—Drexel’s overall performance is an impressive one, but it’s come with plenty of twists and turns. Last year, the Dragons were picked 12th and finished sixth, the biggest positive difference between projection and reality. The year before that, the Dragons were picked fourth and finished 10th, which is—you guessed it—the biggest negative difference between projection and reality. The Dragons also exceeded expectations by five spots in 2001-02 (ninth to fourth) and three spots in 2003-04 (fifth to second). All of which means the Dragons will probably be a long way from seventh this season, one way or the other.

—Old Dominion’s plus-2 total would seem to make sense for one of the CAA’s traditional powers, but the Monarchs collected five points in exceeding low expectations in the first three years, during which they were picked seventh, eighth and sixth. The Monarchs have been picked in the top four in each of the last six seasons and have never finished outside the top four in that span.

—Drexel has been wildly unpredictable the last eight seasons, but the Dragons are positively placid compared to UNC Wilmington. After being picked and finishing first in 2001-02 and 2002-03, the Seahawks’ performance has gone as follows: Minus-4 (third to seventh), plus-3 (sixth to third), plus-4 (fifth to first), minus-5 (fifth to 10th), plus-4 (sixth to second) and, finally, a mere minus-1 (11th to 12th). Whew. At least Benny Moss has plenty of evidence when he’s speaking to the Seahawks about their ability to exceed this year’s minimal expectations.

—Georgia State, like Northeastern, has been in the league for just four years, but the Panthers are the anti-Huskies in that they’ve yet to better their predicted finish. That’s discouraging considering the Panthers have never been picked higher than sixth and were picked among the bottom five in each of their first three seasons.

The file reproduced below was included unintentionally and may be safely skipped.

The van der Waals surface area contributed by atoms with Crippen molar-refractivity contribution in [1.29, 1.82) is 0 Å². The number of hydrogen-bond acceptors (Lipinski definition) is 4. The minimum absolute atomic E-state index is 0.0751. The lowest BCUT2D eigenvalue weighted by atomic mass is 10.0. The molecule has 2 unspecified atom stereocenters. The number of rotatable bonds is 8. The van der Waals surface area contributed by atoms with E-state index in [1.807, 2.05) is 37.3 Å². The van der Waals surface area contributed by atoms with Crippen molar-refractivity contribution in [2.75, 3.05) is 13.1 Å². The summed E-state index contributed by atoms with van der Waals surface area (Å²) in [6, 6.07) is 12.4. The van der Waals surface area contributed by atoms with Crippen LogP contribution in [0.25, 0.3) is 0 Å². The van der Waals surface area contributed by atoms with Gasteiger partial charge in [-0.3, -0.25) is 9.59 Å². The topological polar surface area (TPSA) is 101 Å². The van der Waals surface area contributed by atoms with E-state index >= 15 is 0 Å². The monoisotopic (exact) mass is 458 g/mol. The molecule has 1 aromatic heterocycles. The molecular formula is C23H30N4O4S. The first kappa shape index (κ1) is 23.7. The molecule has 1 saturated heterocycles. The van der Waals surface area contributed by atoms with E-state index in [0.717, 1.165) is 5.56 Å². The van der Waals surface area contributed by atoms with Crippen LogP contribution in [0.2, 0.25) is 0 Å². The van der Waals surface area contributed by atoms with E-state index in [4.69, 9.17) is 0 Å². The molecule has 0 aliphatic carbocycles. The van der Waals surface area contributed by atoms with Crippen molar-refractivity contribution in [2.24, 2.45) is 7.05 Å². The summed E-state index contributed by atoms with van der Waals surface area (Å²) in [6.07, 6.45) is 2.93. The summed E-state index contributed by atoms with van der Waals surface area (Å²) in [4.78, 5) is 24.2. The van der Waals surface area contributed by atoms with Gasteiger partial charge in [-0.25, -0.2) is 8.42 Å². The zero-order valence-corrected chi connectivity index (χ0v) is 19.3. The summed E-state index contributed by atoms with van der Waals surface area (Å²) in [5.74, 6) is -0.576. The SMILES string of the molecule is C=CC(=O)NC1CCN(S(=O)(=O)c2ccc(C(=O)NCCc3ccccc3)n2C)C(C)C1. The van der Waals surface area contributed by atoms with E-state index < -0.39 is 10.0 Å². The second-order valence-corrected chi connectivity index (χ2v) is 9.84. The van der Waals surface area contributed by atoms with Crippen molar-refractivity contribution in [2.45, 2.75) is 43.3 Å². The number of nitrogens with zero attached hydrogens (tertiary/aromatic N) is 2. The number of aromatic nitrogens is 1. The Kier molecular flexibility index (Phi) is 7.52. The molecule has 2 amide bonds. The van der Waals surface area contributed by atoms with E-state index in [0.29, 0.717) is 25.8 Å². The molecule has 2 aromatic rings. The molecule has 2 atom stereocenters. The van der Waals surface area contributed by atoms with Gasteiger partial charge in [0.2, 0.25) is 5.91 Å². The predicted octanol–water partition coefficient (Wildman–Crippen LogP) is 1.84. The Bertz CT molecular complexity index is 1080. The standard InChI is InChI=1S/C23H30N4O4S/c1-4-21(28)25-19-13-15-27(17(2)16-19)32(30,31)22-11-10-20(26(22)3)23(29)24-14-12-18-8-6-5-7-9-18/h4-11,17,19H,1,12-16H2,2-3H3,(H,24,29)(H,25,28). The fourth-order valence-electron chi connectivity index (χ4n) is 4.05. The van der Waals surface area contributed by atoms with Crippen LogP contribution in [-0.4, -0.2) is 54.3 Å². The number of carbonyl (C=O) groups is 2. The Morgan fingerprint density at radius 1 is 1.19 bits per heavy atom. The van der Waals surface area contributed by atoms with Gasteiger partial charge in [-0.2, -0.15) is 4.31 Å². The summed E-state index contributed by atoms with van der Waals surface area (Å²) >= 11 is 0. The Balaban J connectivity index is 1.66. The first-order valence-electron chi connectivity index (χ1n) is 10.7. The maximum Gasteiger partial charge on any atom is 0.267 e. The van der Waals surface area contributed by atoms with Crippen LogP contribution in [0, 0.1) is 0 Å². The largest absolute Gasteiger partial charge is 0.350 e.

—How’s this for a summation of the David Henderson Era (Error?) at Delaware? In his final five seasons at the helm—the first five seasons of this study—the Blue Hens never once exceeded expectations. They finished lower than predicted four times and in their projected spot once. And the year after he was fired, the cupboard was so bare the Blue Hens finished 12th, as predicted, under Monte Ross. The Blue Hens’ first gain (from 10th to seventh in 2007-08) was negated by a minus-4 last year (fifth to ninth).

—I’d love to sit here and tell you George Mason’s 11th-place ranking is accurate and that the Patriots are the second-worst program in the CAA, but, well, that’d be a lie, unfortunately. The Patriots are the inverse of Towson: They were picked in the top three in each of the first seven years of this study and fourth last year. Mason has exceeded its prediction just twice and has finished lower than predicted five times, but it has never finished lower than sixth.

—The last-place ranking for James Madison, on the other hand, is pretty accurate, though things certainly seem on the upswing with Matt Brady in charge. The Dukes have never been picked higher than sixth but finished lower than their predicted spot six times in the first seven years of the study. Last year’s plus-2 (ninth to seventh) represented their biggest net gain.